Though the HVAC industry has always been on the forefront of providing top-of-the-line manufacturing and engineering services, a newer, larger focus on increased energy efficiency has taken its place as one of the leading drivers of HVAC innovation.
With advancements in HVAC coil performance, corrosion prevention and data collection, the industry is doing more to completely overhaul buildings’ economic and environmental viability. However, one of the larger struggles in the way of continued implementation of these strategies was the lack of universal standards and proper protocols.
Today, AHSRAE guidelines help push the industry farther along the energy efficiency spectrum by routinely updating its regulations and prompting businesses, contractors and manufacturers to build and create more efficient products and services. This can be seen in the recent change to Standard 100, Energy Efficiency in Existing Buildings.
ACHRNews reported a committee recently revised the standard to incorporate more stringent performance indicators. For instance, engineers have long found it difficult to come up with working benchmarks to accurately track progress toward energy efficiency, especially in large buildings. Standard 100-2015 now requires buildings that have been in use for at least 12 months to have an energy target set in place. This approach creates a quantitative starting point for which building managers can work from and track performance of HVAC equipment.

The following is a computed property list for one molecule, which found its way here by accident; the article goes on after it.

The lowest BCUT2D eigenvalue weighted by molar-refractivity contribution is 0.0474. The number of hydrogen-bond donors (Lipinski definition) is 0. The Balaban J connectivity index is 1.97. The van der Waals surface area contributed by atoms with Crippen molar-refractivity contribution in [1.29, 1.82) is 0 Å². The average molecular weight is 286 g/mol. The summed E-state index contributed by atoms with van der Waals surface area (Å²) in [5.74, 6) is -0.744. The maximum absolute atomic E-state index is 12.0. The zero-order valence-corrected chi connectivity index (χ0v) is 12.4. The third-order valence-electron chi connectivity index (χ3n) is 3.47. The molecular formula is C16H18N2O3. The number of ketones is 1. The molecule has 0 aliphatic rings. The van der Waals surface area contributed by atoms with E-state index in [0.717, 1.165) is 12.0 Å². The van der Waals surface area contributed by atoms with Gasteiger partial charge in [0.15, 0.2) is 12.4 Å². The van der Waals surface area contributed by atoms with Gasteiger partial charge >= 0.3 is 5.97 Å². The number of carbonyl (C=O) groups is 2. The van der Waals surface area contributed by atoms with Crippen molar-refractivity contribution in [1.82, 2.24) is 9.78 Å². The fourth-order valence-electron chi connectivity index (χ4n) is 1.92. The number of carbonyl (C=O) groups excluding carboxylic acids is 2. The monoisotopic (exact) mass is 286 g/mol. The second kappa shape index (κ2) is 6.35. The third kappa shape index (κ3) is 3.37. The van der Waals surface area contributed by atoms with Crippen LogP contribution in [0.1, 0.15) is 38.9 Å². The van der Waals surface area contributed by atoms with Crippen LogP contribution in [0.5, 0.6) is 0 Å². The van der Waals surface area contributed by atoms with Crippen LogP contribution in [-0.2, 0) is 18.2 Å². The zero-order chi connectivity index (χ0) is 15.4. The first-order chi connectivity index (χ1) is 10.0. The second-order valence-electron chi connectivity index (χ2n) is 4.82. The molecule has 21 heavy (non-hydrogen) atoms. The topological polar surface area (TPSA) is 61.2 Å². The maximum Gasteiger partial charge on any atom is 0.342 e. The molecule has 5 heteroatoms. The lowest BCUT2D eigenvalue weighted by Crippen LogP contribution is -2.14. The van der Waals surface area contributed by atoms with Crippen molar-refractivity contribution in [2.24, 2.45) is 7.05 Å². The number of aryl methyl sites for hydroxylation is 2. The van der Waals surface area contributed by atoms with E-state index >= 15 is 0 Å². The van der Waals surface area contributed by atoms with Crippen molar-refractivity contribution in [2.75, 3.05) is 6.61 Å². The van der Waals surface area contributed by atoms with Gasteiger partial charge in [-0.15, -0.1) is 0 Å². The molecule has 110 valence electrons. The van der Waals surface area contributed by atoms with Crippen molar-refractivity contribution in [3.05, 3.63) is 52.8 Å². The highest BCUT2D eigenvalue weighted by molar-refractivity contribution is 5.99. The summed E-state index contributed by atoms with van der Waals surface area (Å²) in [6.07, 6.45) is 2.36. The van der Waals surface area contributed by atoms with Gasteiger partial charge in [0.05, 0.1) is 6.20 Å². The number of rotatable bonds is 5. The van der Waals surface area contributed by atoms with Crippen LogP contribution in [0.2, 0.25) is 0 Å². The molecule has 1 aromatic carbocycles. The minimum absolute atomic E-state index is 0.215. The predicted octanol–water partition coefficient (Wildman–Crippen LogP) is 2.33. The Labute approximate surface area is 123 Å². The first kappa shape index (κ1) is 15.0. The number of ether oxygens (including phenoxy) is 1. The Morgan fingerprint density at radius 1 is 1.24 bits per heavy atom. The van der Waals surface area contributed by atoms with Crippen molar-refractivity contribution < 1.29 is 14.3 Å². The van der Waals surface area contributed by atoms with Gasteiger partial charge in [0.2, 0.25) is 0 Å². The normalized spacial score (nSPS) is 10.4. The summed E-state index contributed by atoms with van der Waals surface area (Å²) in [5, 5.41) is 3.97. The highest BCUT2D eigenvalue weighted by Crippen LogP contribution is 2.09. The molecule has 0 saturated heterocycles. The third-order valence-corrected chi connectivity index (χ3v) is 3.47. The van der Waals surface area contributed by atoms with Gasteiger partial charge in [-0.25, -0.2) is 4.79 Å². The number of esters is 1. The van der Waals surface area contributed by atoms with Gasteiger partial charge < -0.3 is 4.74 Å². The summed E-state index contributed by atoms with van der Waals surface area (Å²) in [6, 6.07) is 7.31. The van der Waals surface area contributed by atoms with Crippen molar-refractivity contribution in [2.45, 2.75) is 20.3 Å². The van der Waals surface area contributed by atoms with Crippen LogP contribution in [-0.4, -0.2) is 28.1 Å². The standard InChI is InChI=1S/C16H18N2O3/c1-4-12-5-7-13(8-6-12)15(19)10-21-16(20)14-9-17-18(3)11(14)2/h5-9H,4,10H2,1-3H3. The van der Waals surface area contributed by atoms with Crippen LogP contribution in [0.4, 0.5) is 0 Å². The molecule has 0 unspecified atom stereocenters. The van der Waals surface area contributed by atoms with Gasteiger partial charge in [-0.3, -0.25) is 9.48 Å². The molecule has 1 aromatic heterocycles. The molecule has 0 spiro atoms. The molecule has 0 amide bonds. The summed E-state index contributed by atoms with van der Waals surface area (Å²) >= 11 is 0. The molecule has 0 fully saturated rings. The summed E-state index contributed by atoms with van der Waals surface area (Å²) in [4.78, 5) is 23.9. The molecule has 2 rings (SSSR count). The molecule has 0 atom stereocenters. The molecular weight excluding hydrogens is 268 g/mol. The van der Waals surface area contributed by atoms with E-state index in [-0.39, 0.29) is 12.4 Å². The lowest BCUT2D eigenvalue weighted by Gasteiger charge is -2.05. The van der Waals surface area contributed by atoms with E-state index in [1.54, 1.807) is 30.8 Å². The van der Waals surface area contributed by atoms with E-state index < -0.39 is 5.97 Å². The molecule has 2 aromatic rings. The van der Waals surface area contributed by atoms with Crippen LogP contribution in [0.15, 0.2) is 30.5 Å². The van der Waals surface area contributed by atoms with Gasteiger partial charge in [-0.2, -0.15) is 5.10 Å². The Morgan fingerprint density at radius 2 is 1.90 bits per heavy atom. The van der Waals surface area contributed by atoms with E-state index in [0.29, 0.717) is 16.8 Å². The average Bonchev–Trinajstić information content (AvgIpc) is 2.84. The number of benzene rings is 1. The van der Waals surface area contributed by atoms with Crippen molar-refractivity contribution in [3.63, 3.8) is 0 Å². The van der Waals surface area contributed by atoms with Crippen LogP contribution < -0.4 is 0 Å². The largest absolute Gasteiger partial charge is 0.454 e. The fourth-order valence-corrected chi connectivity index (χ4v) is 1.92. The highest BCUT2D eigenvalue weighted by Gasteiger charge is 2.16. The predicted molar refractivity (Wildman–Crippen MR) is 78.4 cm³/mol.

The update also included the need for ongoing maintenance and energy management plans as a key strategy moving forward.
Another standard, 90.4P, is currently up for review until Mar. 30. The standard concerns new guidelines for some of the largest energy-consuming buildings: data centers.
Public comments on the standard can be filed and viewed on the ASHRAE website, but industry insiders hope the standard is enacted, as it could go a long way to eliminating energy waste and improving construction of data centers from the start.
Because data centers are constantly changing and growing in size, the design of these buildings needs to more coordinated and optimized so as not to contribute to increased electricity consumption. Further, ACHRNews noted, data centers house technology that rapidly changes, which means new machines and HVAC equipment need to be installed to keep pace with innovation within the technology sector.
Without proper HVAC measures in place, data centers can quickly overheat, leading to fires and a massive loss of energy and money.
Starting with the basics
Part of the energy efficiency solution rests upon improved HVAC performance. While buildings need to be built in an environmentally conscious manner, once these buildings are up and running, serving as businesses, maintaining proper air controls becomes the greater focus. As a result, companies need to be sure their HVAC units are working at maximum efficiency so utility costs do not rise.
Routine HVAC maintenance needs to be conducted and units should be retrofitted with coated coils to prevent corrosion and poor energy performance.
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